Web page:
On one of the northernmost points of Anglesey, where North Wales meets the Irish Sea, there’s a collection of concrete blocks and towers. This is the old Wylfa Nuclear Power Station. Its two reactors pumped out electricity for over 40 years, until the first was shut down in 2012, and the second last December. It’s now being slowly decommissioned.
But Wylfa’s days as a powerhouse haven’t come to an end. There are currently plans for a second nuclear power station, just to the south of the old site, called Wylfa Newydd. Horizon Nuclear Power, a wholly-owned subsidiary of Hitachi Ltd, is working to bring it into being.
It’s yet another example of the boom in major infrastructure projects. Almost everywhere you go nowadays you’re within spade-reach of some construction site with its attendant collection of hi-vis workers. HS2, Crossrail, the Government’s £15 billion scheme for renovating Britain’s roads, the plans for improving transport links in the north of England… the list goes on.
It didn’t used to be like this. Back when the economy was struggling, so too was the construction industry. There wasn’t much money sloshing around for infrastructure, and the Government wasn’t too eager to contribute any of its own. One of George Osborne’s first decisions as Chancellor was to match the Labour administration’s planned cuts to capital spending, which were rather severe. Conquering the deficit was seen as more important than doing some building work.
But as the economy started growing, so did the Government’s munificence. Osborne had a change of heart. We’ve already told the story in some detail on this blog, but the basic version is this: the Chancellor began to realise that, of all the public spending he can do, capital spending is among the best. It employs people and leaves Britain with the infrastructure it needs. It boosts the economy and, by doing so, can even help to bring the deficit down. It is a mechanism for growth.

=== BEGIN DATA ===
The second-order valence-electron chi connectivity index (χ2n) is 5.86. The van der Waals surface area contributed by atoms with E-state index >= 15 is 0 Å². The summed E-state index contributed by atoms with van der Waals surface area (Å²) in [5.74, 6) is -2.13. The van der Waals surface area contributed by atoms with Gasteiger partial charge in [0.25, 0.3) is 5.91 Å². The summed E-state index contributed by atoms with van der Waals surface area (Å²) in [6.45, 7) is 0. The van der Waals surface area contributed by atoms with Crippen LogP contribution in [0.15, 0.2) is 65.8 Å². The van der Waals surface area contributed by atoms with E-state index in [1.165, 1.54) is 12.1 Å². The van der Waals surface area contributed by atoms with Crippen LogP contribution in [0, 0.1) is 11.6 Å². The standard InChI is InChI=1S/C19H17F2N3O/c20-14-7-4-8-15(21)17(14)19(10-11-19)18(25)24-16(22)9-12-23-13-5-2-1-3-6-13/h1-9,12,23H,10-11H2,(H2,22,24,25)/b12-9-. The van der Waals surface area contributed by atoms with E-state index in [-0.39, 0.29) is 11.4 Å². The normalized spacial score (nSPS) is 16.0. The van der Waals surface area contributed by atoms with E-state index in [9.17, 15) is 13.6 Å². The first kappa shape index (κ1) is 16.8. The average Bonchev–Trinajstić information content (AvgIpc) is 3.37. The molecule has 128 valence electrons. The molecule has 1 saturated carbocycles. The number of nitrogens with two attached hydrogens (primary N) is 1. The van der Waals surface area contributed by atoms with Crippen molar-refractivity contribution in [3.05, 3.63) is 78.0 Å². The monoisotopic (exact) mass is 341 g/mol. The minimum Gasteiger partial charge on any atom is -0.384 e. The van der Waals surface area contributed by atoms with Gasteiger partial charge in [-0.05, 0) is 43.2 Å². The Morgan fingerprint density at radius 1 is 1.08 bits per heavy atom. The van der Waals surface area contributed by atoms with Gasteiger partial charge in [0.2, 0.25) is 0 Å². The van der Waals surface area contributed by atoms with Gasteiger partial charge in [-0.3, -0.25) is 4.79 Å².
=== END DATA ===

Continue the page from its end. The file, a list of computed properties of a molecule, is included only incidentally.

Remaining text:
Economists talk about the “multiplier effect” in this context, but the rest of us might call it “bang for buck”. Investing in infrastructure gives you a lot of bang for your buck. That’s why there is now £119 billion of Government money committed to some 2,262 projects.
The Wylfa Newydd project demonstrates all this in microcosm. Already, Horizon Nuclear Power has committed about £270,000 to a local college’s apprenticeship scheme, designed to develop its participants’ energy and construction skills. Perhaps some of these skilled-up young people will end up helping to build the plant itself. It’s estimated that between 4,000 and 8,500 workers will be needed to get it up and running.
And that’s to say nothing of the benefits that will come if the Wylfa Newydd project is brought to completion. That little corner of Wales will house a world-class power station with a permanent workforce of about 1,000 people. It will be connected to the rest of Anglesey, and beyond, by improved transport links. Local companies will partake of the fruits of this endeavour.
It’s intended that major construction at Wylfa Newydd will begin in 2018, with the first sparks of electricity following in the early 2020s. We shall certainly track its progress on this blog. We know it’s a project that Hitachi is involved with, but we’re happy to see any like it. Infrastructure is, after all, as I said above, a mechanism for growth.
- Jonathan Southall, Marketing Business Partner at Hitachi Capital Vehicle Solutions